• Building a customer advisory board: A great way to give customers a voice within your own organization is to create a customer advisory board where they can offer feedback and suggestions on the solution and get together with their fellow customers to trade best practices. The more a customer identifies with your solution and feels heard and validated about how to make it better, the more likely they are to stick with it. As a side note, customer advisory boards are a great way to identify customer champions who would be willing to be references for prospects or candidates for media outreach campaigns. 

Elevate your customers 

Your customer retention strategy must ensure that customers feel they’re being heard. The sales and/or customer success teams needs to constantly check in to hear customers’ feedback, concerns and suggestions. This feedback should be delivered to the marketing team so they can flow those messages and care-abouts into their overall external communications program as part of a closed-loop approach to messaging. By seeing company coverage and messaging that speaks to their concerns, customers know they are being listened to and taken seriously. 

In addition, make sure customers know about all the options they have, including white papers and success stories. Illustrate the ways they can improve or grow their business with your company through features, methods or solutions they might not yet have considered. This is where it’s important to ensure that the sales team is sharing coverage and assets with customers.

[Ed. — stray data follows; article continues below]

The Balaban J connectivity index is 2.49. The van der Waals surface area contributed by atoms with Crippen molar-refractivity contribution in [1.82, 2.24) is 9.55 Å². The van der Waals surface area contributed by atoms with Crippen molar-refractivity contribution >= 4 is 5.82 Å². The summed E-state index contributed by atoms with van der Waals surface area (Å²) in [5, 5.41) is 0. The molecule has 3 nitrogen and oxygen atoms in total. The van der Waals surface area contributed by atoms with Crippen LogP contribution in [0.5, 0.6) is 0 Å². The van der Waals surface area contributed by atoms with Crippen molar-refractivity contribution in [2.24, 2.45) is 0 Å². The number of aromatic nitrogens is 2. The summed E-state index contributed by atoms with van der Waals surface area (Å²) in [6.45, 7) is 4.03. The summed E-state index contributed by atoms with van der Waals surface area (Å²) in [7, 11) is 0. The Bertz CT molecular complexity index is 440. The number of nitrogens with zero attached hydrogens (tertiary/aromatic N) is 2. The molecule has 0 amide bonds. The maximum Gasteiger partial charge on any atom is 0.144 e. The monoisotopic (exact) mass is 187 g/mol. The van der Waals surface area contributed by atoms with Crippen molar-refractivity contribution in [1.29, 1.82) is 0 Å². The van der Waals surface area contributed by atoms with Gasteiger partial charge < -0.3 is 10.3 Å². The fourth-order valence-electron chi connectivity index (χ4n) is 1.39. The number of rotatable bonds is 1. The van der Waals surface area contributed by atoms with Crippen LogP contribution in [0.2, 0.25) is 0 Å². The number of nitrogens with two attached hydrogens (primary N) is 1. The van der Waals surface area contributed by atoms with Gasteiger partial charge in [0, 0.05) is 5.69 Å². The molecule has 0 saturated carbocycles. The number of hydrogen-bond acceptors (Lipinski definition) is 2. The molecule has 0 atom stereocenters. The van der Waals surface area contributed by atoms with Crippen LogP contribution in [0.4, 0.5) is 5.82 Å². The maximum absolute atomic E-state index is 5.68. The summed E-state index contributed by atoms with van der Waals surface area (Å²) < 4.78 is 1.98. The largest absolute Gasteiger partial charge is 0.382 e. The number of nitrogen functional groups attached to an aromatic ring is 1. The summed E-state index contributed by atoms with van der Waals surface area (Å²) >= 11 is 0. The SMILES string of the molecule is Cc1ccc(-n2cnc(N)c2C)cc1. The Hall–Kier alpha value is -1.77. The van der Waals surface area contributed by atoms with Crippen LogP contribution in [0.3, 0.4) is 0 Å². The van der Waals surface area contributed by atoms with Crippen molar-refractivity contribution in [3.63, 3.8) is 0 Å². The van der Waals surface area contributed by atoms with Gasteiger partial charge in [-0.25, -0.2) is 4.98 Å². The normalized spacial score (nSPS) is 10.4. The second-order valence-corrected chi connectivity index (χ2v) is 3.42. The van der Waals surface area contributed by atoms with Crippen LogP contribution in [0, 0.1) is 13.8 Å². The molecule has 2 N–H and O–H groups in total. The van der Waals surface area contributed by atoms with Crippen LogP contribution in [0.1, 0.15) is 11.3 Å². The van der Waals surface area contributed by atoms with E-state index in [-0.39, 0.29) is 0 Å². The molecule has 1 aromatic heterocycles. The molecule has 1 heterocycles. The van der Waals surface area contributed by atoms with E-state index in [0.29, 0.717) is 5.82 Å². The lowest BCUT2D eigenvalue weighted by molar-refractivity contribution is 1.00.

Understand your customers 

Every customer is different, but too many sales and marketing teams see customers only through the lens of their product and ignore the broader contours of the customer’s business goals beyond the IT stack. Understanding customers’ business needs is an opportunity to make everyone happy. 

First, learn what your customers are actually using your solution for – and the business pains of attempting alternatives. Then communicate through PR and marketing with success stories and use cases illustrating customers in similar industries and situations solving similar problems with your solution, demonstrating that you understand their market and their needs. 

Use PR and marketing to increase customer retention 

Your PR and marketing teams will help you understand how to increase customer retention. Because so many technology providers sell more software and services than hardware these days, nurturing relationships is key to customer satisfaction and retention. A happy customer is a repeat customer who may even recommend you to others. To retain as many customers as possible, make sure to ask for customer feedback, then share it with the appropriate teams, responding to customers and creating the solutions that will best serve them. These are all elements your PR and marketing teams can help you plan and execute, making customers feel heard and valuable – because they are.